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Austerity plan laid out for Hempfield Area

| Monday, April 23, 2012, 11:39 p.m.

The Hempfield Area School Board is being asked to consider drastic cuts to reduce a projected $5.7 million budget deficit for the 2012-13 fiscal year and beyond.

Among the austerity measures directors are reviewing:

• Cutting courses, reducing the district's educational programs and laying off a large number of teachers to save between $300,000 and $1 million.

• Eliminating middle school and ninth-grade sports programs.

• Increasing pay-to-play fees.

• Closing Bovard Elementary School and eliminating the Crossroads and The Road Less Traveled alternative education programs. Crossroads is for students with discipline problems; The Road Less Traveled is for students who are struggling academically and socially but still have a chance at graduating.

• Eliminating the school resource officer hired to patrol the schools to watch for drug activity and bullying.

Those cost-saving measures would reduce the deficit to $2.1 million. In addition, the board is being asked to consider raising taxes by 1.47 mills and increasing the earned income tax rate.

Superintendent Andy Leopold listed the possible cuts on Monday in the first of two public workshops this week to discuss the 2012-13 budget. He stressed the proposals have not been explored in detail and cautioned the public not to panic because some of the cuts may not be decided until subsequent school years.

"Our goal isn't to fully explain each of the areas. ... We're asking for some board direction in seeking savings this year," Leopold said.

Hempfield offers a myriad of courses, but Leopold said there may have to be "alternation or curtailment" of programs that would mean fewer options for students.

"Just be prepared. This could lead to furloughing of teachers, potentially, substantially a large reduction in course offerings or program offerings."

He said the school board could consider one or two programs or "completely curtailing of these programs" and allowing students to take "core instruction only."

"I don't want Hempfield to get into that situation," Leopold said. "Looking at the deficit this year and looking at deficits years in the future, we have to consider looking at that."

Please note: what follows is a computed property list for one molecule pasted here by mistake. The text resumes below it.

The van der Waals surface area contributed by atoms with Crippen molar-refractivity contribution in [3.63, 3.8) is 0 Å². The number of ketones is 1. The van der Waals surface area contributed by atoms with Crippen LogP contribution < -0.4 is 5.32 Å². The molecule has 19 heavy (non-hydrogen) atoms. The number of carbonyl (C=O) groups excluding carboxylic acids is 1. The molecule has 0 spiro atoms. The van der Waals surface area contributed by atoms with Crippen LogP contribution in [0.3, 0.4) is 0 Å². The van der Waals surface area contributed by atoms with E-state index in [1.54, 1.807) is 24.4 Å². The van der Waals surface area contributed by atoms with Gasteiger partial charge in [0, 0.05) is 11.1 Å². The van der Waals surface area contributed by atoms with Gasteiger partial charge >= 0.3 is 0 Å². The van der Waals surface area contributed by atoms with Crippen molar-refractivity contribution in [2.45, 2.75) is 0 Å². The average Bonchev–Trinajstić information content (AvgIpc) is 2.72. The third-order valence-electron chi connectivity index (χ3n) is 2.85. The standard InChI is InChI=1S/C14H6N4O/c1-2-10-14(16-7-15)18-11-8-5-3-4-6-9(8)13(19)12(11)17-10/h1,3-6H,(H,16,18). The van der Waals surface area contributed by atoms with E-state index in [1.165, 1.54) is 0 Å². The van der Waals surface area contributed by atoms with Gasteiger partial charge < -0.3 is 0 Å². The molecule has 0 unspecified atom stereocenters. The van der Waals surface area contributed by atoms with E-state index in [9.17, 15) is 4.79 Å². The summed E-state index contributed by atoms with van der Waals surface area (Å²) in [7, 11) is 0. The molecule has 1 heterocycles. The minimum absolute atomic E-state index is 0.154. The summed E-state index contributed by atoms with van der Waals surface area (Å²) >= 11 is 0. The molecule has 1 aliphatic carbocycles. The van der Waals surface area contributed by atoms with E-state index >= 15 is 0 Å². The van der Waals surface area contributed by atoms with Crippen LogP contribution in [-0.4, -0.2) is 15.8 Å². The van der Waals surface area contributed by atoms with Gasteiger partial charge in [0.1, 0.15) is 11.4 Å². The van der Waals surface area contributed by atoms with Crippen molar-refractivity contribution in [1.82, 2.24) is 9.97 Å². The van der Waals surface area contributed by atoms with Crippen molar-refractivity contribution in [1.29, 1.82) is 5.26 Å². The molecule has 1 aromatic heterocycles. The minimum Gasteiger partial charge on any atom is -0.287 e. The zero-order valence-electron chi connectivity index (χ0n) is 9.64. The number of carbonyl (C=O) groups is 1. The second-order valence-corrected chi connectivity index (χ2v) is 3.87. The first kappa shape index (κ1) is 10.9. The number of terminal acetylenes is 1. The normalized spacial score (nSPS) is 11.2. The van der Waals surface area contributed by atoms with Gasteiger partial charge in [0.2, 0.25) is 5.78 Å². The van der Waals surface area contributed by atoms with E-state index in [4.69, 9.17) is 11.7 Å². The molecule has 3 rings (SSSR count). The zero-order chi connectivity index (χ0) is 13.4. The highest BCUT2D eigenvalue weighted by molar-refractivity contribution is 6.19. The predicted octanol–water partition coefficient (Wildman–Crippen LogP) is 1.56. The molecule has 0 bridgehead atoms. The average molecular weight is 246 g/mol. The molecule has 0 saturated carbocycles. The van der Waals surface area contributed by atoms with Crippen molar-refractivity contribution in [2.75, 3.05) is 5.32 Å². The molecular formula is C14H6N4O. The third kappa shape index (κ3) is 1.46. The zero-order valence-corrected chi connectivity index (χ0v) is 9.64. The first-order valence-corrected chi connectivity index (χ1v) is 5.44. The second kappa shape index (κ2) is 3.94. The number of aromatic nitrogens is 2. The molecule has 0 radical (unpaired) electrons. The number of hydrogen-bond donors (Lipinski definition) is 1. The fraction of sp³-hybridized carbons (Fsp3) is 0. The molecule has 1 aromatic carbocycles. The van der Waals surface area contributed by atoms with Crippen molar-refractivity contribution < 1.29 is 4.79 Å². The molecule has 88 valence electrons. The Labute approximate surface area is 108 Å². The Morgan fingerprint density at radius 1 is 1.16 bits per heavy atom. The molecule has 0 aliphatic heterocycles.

Leopold said the changes would result in the layoffs of a significant number of educators.

"We love our staff," he said. "We have a great staff. It's an uncomfortable and ugly position to be in."

He said state funding for education "doesn't look much rosier in the future."

By eliminating sports programs for ninth-graders and middle school students, the district would save nearly $159,000, he said. The district could increase participation fees to $100 per student, raise ticket prices to sporting events and stop replacing uniforms unless absolutely necessary, he said.

Leopold seemed uncomfortable with the elimination of sports programs. He said a decision by Woodland Hills School District in Allegheny County to cut certain programs resulted in discipline and attendance problems.

He said the district later reinstituted the programs because the problems that resulted were not worth the savings.

Closing Bovard and Crossroads was an issue in last year's budget discussions, but public opposition forced the board to back off from taking any action. It is too late for Hempfield to close the schools next year because it could not meet notification requirements from the state Department of Education.

"I'm listing that under future consideration," he added.

Crossroads costs taxpayers $263,000 a year, and The Road Less Traveled -- which has only seven or eight students -- costs $75,000 a year. It costs the district $1.3 million a year to operate Bovard. Closing it would require the furlough of nine teachers.

"I'm not challenging any of the merits of these programs or schools," Leopold said.

One area Leopold did not discuss is the impact that a teachers contract would have on the budget.

The school board has been negotiating with the union for months in an effort to reach a new pact. Wages and health care insurance are two major expenses, but the school board has been trying to gain new contract language that will save the district money.

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